It was too much though, and this might be the first time I’m seeing it. I got a second job that paid more. I started skipping school, mainly because I just wanted to be alone, without all the embarrassment of wearing second hand clothes and bumming rides. It ironically made schoolwork easier and I kept up my straight A’s. Except for drill team. Demerits lowered your grade and I got my first C ever. Actually, that’s kind of funny.
Then my mom decided to get an apartment closer to her job and leave me at home with my sister during the week. I don’t remember the exact procession of events, but I was soon paying “my share” of adult bills.
I quit drill team, and I lied to my friends about why because I was ashamed. Ashamed of being poor, ashamed of not being able to figure out the logistics, and ashamed of my family. No one knew any of it except for a small and amazing group of friends. They were my safe space and loved me for who I was. And they still do!
Which brings me, twenty-five years later, to deciding that fuck it all, I want to dance again. I had tried some of the studios in Dallas, but it was always a solo effort. All the old feelings of not having the right set of circumstances to thrive would hit me and I would quit.
Then I reached out to Kiki, our fire goddess initiator and guide, who I luckily found during my google searching. She started the fire dancing tradition on St. Croix about ten years ago and so many girls and guys have had the opportunity to ignite their passion for it because of her.
I wasn’t able to articulate any of this until after my first public performance last night. We started with the entire group in a beautifully choreographed number, then I got to do a duet with Loni, a longtime fire dancer. It started raining during our dance, but we made it to the end and I loved every second.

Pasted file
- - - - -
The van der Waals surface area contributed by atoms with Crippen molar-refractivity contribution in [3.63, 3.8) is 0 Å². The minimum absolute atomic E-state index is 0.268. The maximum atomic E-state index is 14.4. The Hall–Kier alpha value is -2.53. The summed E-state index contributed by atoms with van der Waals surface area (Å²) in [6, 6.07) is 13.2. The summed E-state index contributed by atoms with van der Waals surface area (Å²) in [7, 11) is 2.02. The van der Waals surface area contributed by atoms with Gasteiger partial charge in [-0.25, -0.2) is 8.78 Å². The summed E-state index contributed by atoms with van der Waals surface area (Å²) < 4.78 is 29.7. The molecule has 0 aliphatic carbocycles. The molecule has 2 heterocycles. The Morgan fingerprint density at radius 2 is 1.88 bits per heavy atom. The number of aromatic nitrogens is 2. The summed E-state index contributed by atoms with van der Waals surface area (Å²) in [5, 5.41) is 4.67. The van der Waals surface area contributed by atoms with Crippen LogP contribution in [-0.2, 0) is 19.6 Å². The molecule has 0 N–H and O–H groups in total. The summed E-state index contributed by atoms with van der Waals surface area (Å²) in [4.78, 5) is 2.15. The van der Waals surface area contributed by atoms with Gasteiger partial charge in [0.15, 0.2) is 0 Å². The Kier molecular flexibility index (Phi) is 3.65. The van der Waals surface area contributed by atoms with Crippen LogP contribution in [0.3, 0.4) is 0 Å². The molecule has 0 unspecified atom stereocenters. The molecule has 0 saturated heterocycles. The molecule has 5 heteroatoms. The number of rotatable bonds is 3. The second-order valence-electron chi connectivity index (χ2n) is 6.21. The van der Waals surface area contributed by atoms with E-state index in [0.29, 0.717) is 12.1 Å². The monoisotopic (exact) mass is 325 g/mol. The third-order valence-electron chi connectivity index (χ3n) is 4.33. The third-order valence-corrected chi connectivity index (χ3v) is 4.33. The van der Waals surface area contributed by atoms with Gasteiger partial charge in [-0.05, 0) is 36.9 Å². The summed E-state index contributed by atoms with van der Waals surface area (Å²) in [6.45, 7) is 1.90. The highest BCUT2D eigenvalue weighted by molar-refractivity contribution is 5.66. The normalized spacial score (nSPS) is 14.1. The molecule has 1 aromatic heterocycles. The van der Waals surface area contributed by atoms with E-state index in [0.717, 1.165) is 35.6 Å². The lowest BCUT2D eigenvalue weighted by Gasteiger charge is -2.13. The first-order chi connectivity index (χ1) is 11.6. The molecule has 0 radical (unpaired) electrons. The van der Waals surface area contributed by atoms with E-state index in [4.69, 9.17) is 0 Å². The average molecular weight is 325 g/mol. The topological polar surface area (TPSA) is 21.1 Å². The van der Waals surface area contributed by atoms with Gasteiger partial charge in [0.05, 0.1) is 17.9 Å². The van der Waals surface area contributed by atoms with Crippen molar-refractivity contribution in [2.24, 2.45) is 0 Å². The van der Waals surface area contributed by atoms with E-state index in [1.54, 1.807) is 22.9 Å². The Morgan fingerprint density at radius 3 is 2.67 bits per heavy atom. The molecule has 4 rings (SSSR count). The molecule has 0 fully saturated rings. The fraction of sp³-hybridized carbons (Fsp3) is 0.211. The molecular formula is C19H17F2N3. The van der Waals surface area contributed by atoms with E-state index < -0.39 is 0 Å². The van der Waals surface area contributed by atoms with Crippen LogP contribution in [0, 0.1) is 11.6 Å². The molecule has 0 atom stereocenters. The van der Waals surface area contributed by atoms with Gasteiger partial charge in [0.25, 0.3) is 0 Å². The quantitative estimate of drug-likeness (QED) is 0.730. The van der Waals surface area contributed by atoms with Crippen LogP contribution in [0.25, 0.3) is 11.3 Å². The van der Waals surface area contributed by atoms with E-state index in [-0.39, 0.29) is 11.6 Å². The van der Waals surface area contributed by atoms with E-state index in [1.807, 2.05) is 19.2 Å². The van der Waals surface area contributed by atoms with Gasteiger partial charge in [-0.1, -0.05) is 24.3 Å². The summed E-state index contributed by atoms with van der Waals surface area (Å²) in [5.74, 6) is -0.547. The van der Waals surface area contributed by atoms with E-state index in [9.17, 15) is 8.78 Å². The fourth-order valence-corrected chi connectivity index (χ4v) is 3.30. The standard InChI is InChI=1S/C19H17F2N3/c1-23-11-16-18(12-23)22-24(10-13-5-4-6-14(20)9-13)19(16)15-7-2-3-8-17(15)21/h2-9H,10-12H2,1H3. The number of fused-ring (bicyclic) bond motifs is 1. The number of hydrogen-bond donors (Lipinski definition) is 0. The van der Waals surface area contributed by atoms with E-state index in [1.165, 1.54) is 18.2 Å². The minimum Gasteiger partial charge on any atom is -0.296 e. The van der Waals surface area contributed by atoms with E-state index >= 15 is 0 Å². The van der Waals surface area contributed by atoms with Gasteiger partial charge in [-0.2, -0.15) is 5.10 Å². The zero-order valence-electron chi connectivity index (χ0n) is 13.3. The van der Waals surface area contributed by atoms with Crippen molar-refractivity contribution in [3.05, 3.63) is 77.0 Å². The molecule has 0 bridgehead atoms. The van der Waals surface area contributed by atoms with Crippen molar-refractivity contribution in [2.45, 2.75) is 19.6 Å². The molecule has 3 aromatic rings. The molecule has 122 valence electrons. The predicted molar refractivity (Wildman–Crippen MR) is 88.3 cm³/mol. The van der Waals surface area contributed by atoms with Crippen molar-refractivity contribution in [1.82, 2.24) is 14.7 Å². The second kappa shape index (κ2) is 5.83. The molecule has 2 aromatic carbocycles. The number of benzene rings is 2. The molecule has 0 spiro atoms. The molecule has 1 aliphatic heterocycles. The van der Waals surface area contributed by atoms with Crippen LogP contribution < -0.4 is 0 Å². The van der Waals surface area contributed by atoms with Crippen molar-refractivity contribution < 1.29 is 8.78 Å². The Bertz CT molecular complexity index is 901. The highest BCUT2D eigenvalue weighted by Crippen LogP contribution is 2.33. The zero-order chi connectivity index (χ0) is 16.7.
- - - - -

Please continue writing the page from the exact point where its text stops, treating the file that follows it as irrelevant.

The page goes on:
Here’s where I can get all cliché and say that it’s never too late to live your passion or dream. And I absolutely am saying that. One of the ladies that I carpool with to practice is 68 years old! Another one just lost over 100 pounds.
To my awesome crew of goddesses, you have my utmost admiration and appreciation. You’ve given me something back that was buried pretty deep.
Kristen, my fellow Texan drill team quitter, you always have the perfect words for us and your rope dart skills still make my jaw drop. Jen, I expect to see you out there with your own rope dart, right after you use your art skills to paint our faces. Courtney, seriously, a queen of dragon staffs, and of overcoming odds, you inspire me to not be afraid to show up exactly as I am. Myritta, I want to be you when I grow up! Claire, you’re the epitome of living your best life, and you do it with grace and beauty. LouLou, damn woman, you’re the very embodiment of divine feminine. Bridget, you don’t even need fire to be lit, your dynamism brings my energy up every time I see you. Barbara, you dance with the same ease as you seem to have with creating healing potions. Annie, the only thing better than your poi skills is your hugs – be my always fire safety.
Finally, Kiki, thank you for reigniting an old love of mine and helping to release decades old shame that I didn’t realize I was holding on to. May our mutual inspiration always remain lit! Also, I promise not to say anything about rain before a performance again. :-D
To Diane, my first dance mom, you ran an epic program. Sorry I didn’t give you the chance to understand what made me miss all that practice.